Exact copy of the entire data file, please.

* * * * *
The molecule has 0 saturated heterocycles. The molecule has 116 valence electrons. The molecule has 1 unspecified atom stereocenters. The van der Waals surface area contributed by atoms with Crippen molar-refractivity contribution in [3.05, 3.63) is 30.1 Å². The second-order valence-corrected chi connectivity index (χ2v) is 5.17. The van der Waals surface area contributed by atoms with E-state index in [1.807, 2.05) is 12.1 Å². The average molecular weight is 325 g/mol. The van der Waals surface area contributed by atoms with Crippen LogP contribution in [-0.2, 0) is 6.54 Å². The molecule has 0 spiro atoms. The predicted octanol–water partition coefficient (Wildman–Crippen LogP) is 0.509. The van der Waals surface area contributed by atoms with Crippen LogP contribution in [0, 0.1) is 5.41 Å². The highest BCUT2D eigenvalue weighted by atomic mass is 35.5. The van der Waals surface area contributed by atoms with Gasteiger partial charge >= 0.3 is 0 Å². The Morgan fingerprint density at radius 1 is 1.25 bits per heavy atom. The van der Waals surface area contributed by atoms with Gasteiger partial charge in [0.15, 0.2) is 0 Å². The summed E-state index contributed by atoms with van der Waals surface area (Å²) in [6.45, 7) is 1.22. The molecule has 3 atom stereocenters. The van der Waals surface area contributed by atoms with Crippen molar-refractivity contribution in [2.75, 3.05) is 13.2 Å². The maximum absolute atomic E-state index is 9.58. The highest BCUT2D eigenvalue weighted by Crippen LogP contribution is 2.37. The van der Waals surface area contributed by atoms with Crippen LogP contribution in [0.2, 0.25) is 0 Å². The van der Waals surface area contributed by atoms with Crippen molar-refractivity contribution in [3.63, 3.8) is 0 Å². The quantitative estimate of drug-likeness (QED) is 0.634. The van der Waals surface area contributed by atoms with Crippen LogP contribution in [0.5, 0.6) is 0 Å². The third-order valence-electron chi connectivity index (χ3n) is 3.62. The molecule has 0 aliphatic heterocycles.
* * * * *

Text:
The molecule has 0 saturated heterocycles. The molecule has 116 valence electrons. The molecule has 1 unspecified atom stereocenters. The van der Waals surface area contributed by atoms with Crippen molar-refractivity contribution in [3.05, 3.63) is 30.1 Å². The second-order valence-corrected chi connectivity index (χ2v) is 5.17. The van der Waals surface area contributed by atoms with E-state index in [1.807, 2.05) is 12.1 Å². The average molecular weight is 325 g/mol. The van der Waals surface area contributed by atoms with Crippen LogP contribution in [-0.2, 0) is 6.54 Å². The molecule has 0 spiro atoms. The predicted octanol–water partition coefficient (Wildman–Crippen LogP) is 0.509. The van der Waals surface area contributed by atoms with Crippen LogP contribution in [0, 0.1) is 5.41 Å². The highest BCUT2D eigenvalue weighted by atomic mass is 35.5. The van der Waals surface area contributed by atoms with Gasteiger partial charge >= 0.3 is 0 Å². The Morgan fingerprint density at radius 1 is 1.25 bits per heavy atom. The van der Waals surface area contributed by atoms with Gasteiger partial charge in [0.15, 0.2) is 0 Å². The summed E-state index contributed by atoms with van der Waals surface area (Å²) in [6.45, 7) is 1.22. The molecule has 3 atom stereocenters. The van der Waals surface area contributed by atoms with Crippen molar-refractivity contribution in [2.75, 3.05) is 13.2 Å². The maximum absolute atomic E-state index is 9.58. The highest BCUT2D eigenvalue weighted by Crippen LogP contribution is 2.37. The van der Waals surface area contributed by atoms with Crippen LogP contribution in [0.2, 0.25) is 0 Å². The van der Waals surface area contributed by atoms with Crippen molar-refractivity contribution in [3.63, 3.8) is 0 Å². The quantitative estimate of drug-likeness (QED) is 0.634. The van der Waals surface area contributed by atoms with Crippen LogP contribution in [0.5, 0.6) is 0 Å². The third-order valence-electron chi connectivity index (χ3n) is 3.62. The molecule has 0 aliphatic heterocycles.